Onboarding’s importance has only increased

In the first days of a subscription, onboarding is important to drive engagement, which is important to retention as well as acquisition. If subscribers don't engage early, they often cancel quickly, or become a doomed "sleeper" and stop visiting the site, even if they're still subscribed. “Sleepers” are active subscribers who haven’t visited the site in the past 30 days. As evidenced in the chart below, a whopping 40 percent of subscribers are sleepers for the average media site.

Active days in January 2021

"Sleepers" are active subscribers who haven’t visited the site at all in the past 30 days — they make up 40% of subscribers.

Unsurprisingly, these disengaged subscribers tend to account for a significant share of cancellations overall. While a sleeper might take many months to get around to cancelling, about half of them on annual subscriptions and two-thirds on monthly subscriptions are gone within a year of going inactive.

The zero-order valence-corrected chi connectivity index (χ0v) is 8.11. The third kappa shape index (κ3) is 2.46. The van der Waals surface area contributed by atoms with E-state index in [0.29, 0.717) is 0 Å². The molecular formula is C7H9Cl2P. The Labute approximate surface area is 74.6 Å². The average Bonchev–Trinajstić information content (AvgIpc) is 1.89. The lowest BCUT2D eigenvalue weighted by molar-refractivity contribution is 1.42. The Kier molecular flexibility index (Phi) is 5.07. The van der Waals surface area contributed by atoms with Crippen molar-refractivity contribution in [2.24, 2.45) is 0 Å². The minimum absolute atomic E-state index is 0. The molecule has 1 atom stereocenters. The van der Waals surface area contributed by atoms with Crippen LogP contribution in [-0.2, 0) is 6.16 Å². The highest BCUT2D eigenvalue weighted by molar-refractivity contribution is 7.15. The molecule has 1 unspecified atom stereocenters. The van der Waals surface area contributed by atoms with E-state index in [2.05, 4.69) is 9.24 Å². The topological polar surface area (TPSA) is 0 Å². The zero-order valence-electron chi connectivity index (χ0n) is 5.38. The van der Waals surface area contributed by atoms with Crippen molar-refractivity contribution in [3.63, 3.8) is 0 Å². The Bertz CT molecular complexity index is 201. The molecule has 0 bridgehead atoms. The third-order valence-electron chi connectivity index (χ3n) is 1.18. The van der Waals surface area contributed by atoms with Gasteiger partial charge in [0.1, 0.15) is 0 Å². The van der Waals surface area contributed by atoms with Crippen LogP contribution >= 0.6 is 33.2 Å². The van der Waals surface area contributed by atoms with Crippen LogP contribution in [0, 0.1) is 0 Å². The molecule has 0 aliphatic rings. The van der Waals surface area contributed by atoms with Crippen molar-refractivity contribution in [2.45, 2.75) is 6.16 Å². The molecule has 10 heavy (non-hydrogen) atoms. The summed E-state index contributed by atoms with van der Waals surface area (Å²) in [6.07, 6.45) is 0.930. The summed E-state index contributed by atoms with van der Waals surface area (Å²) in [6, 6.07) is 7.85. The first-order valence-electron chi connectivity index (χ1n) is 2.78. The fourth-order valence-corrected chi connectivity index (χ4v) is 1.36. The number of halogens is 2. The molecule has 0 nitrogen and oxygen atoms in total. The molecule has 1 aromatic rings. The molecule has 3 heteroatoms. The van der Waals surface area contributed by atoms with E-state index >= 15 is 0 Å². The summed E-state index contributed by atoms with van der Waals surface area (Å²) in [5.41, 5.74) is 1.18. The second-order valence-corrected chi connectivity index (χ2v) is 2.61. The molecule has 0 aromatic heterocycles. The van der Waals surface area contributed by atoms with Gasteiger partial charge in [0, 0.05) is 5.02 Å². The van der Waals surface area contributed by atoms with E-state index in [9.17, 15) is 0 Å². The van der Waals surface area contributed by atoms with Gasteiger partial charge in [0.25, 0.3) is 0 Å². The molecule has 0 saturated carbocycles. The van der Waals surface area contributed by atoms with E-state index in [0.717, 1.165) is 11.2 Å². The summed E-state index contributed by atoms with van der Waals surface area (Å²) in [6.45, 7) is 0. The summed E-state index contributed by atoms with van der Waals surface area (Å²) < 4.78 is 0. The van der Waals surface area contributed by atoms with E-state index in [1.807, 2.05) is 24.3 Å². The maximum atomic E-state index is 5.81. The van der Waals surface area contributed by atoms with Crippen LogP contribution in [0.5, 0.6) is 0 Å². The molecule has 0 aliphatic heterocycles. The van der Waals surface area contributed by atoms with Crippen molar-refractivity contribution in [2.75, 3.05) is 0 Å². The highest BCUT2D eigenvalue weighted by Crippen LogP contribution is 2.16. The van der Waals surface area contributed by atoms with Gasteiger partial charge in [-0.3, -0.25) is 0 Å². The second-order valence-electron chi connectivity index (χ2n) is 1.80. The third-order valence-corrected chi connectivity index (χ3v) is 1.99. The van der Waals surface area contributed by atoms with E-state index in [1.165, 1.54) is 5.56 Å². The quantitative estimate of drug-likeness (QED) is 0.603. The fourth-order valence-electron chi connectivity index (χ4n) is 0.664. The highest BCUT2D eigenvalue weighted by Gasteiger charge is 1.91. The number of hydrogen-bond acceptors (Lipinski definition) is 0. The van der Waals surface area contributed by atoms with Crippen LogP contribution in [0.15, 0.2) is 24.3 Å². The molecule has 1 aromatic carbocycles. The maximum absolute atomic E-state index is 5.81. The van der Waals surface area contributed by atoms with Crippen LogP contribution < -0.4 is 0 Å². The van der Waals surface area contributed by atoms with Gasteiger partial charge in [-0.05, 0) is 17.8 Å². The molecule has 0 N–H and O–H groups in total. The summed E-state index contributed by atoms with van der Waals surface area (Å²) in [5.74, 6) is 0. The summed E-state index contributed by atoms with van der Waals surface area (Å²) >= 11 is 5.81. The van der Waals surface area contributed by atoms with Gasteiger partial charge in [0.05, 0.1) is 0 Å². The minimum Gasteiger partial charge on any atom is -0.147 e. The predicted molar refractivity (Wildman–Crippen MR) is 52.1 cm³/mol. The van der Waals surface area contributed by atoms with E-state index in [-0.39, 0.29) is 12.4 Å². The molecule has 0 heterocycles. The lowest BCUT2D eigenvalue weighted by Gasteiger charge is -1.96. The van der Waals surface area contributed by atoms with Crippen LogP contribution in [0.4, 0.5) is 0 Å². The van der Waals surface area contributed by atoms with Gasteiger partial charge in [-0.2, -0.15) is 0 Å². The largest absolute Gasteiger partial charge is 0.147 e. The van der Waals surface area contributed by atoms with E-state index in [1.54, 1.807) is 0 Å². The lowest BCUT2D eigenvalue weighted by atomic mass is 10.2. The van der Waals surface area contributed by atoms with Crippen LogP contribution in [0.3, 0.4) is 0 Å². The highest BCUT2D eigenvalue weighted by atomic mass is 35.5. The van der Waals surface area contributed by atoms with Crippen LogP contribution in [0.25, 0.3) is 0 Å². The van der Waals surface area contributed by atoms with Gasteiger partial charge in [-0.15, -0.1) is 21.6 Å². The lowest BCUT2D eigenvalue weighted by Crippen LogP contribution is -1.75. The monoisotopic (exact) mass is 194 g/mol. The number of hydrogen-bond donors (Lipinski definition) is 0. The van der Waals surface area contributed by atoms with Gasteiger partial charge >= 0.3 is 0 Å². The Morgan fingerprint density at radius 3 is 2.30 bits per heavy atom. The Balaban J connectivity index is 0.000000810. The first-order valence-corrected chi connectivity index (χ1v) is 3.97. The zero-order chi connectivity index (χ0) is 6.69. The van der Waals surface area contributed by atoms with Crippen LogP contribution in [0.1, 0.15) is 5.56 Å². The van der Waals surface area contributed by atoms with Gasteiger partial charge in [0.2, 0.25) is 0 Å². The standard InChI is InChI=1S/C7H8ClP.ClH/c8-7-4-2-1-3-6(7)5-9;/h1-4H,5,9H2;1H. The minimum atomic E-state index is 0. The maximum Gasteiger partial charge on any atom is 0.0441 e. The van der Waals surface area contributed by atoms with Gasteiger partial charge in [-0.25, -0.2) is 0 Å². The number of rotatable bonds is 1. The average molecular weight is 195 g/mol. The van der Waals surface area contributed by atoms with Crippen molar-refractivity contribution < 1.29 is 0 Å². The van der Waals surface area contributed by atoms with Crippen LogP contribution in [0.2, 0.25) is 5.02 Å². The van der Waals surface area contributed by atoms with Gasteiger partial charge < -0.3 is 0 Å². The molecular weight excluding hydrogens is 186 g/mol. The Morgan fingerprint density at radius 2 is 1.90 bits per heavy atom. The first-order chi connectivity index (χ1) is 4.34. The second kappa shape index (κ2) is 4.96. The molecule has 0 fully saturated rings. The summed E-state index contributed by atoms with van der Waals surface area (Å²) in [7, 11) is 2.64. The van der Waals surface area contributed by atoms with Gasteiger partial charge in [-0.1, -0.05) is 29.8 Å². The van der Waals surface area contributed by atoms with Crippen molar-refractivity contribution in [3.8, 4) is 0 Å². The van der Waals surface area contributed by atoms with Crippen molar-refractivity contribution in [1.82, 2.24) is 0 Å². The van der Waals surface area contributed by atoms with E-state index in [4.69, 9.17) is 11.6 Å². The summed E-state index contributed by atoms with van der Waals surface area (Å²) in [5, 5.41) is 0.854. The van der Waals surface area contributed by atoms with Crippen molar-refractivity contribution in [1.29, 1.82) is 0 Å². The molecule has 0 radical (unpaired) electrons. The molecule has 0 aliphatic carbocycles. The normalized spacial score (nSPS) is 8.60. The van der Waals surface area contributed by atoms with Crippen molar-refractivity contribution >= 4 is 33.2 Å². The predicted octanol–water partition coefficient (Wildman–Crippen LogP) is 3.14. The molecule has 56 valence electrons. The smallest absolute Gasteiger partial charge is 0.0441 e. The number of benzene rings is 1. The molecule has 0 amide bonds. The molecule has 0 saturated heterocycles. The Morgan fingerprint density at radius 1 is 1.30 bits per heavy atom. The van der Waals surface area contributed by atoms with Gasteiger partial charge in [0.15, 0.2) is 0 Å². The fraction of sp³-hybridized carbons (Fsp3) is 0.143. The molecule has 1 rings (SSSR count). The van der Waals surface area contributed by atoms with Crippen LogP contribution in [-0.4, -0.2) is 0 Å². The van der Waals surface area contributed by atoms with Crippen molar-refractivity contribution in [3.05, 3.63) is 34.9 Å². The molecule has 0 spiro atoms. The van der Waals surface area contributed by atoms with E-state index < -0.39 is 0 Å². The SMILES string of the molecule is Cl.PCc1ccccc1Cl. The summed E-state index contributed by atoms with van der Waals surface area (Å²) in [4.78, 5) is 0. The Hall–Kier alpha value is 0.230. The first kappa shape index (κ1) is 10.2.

Our research shows they fall asleep fast — 60 percent of sleepers first become inactive within the first two months of their subscription— making it incredibly important to use an onboarding program and implement other tactics to drive engagement and habit early in the relationship.

Exposure Rate

Exposure rate, the percentage of a site’s unique visitors who are shown a paid offer, remained quite high even after the initial months of 2020. This was partially thanks to the pandemic and partially thanks to another factor we will get into in more detail below.

Targeting sustained the surge